signs and symptoms of uterine fibroid

All You Should Know About The Causes, Symptoms And Treatment Of Fibroids

signs and symptoms of fibroid

Uterine fibroids are benign or non-cancerous tumors that grow from the muscle layers of the womb. These benign growths of smooth muscle can vary from the size of a bean to being as large as a melon.

Fibroids are abnormal growths that develop in or on a woman’s uterus. Sometimes these tumors become quite large and cause severe abdominal pain and heavy periods. In other cases, they cause no signs or symptoms at all.

They usually develop between the ages of 16 to 50 years. These are the reproductive years during which estrogen levels are higher.

Causes of fibroids

1. It remains unclear exactly what causes fibroids. They may be related to estrogen levels. During the reproductive years, estrogen and progesterone levels are higher.

2. When estrogen levels are high, especially during pregnancy, fibroids tend to swell. They are also more likely to develop when a woman is taking birth control pills that contain estrogen.

3. Low estrogen levels can cause fibroids to shrink,  during and after menopause.

4. Genetic factors are thought to impact the development of fibroids. Having a close relative with fibroids increases the chance of developing them.

5. There is also evidence that red meat, alcohol, and caffeine could increase the risk of fibroids, and that an increased intake of fruit and vegetables might reduce it.

6.  Being overweight or obese increases the risk of fibroids.

7. Childbearing lowers the risk of developing fibroids. The risk reduces each time a woman gives birth.

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Symptoms of fibroids may include:

1. Heavy Vaginal Bleeding

Excessively heavy or prolonged menstrual bleeding is a common symptom. Women describe soaking through sanitary protection in less than an hour, passing blood clots and being unable to leave the house during the heaviest day of flow. As a result, some women develop anemia, also known as a low blood count. Anemia can cause fatigue, headaches and lightheadedness.

If heavy bleeding interferes with your everyday activities or if you develop anemia, you should see your doctor to discuss fibroid treatment options.

2. Pelvic Discomfort

Women with large fibroids may feel heaviness or pressure in their lower abdomen or pelvis. Often this is described as a vague discomfort rather than a sharp pain. Sometimes, the enlarged uterus makes it difficult to lie face down, bend over or exercise without discomfort.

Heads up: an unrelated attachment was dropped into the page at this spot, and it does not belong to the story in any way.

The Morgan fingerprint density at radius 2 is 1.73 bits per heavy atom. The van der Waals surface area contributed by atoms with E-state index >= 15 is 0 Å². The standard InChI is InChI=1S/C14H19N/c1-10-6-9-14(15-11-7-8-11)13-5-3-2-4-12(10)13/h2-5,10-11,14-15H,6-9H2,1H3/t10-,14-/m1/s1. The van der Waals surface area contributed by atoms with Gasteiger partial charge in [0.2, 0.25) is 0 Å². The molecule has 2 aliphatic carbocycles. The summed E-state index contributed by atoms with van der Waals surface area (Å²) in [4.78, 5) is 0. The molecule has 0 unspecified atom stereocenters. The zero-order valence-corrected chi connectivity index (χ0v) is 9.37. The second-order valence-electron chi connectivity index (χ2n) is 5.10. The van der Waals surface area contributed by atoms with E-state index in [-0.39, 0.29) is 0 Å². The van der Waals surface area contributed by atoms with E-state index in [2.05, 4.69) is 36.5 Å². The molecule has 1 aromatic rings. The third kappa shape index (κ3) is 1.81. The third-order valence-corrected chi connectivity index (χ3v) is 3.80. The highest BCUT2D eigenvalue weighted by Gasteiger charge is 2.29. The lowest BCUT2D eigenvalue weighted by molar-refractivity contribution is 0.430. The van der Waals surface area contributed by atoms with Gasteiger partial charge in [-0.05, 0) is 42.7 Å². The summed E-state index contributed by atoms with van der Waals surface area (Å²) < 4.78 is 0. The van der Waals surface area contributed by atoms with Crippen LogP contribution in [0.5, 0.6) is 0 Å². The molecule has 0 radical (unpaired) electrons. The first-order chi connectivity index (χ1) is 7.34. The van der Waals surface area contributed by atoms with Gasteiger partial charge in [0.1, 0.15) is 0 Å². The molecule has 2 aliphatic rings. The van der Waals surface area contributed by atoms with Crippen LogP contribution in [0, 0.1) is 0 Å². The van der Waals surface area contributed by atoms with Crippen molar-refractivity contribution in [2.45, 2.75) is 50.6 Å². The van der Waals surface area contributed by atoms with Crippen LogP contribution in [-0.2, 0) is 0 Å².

3. Discomfort or Pain With Sexual Intercourse

Fibroids can make sexual intercourse painful or uncomfortable. The pain may occur only in specific positions or during certain times of the menstrual cycle. Discomfort during intercourse is a significant issue. If your doctor doesn’t ask you about this symptom, make sure you mention it.

4. Bladder Problems

The most common bladder symptom is needing to urinate frequently. A woman may wake up several times during the night to empty her bladder. Occasionally, women are unable to urinate despite a full bladder.

These symptoms are caused by fibroids pressing against the bladder, reducing its capacity for holding urine or blocking the outflow of urine. Treatment for bladder problems can provide great relief.

5. Low Back Pain

Rarely, fibroids press against the muscles and nerves of the lower back and cause back pain. A large fibroid on the back surface of the uterus is more likely to cause back pain than a small fibroid within the uterine wall. Because back pain is so common, it is important to look for other causes of the pain before attributing it to fibroids.

Fibroids that have grown into the uterine cavity should be removed before you conceive, since they can cause miscarriages and pregnancy complications.

If you have fibroids that have increased significantly in number or size, they should also be removed because they may cause complications during pregnancy. Myomectomy is usually the best fibroid treatment for women who plan to conceive.


Treatment is only recommended for those women experiencing symptoms as a result of fibroids. If the fibroids are not affecting quality of life, treatment may not be necessary.

Fibroids can lead to heavy periods, but if these do not cause major problems, one may choose not to have treatment.

When treatment is necessary, it can take the form of medication or surgery. The location

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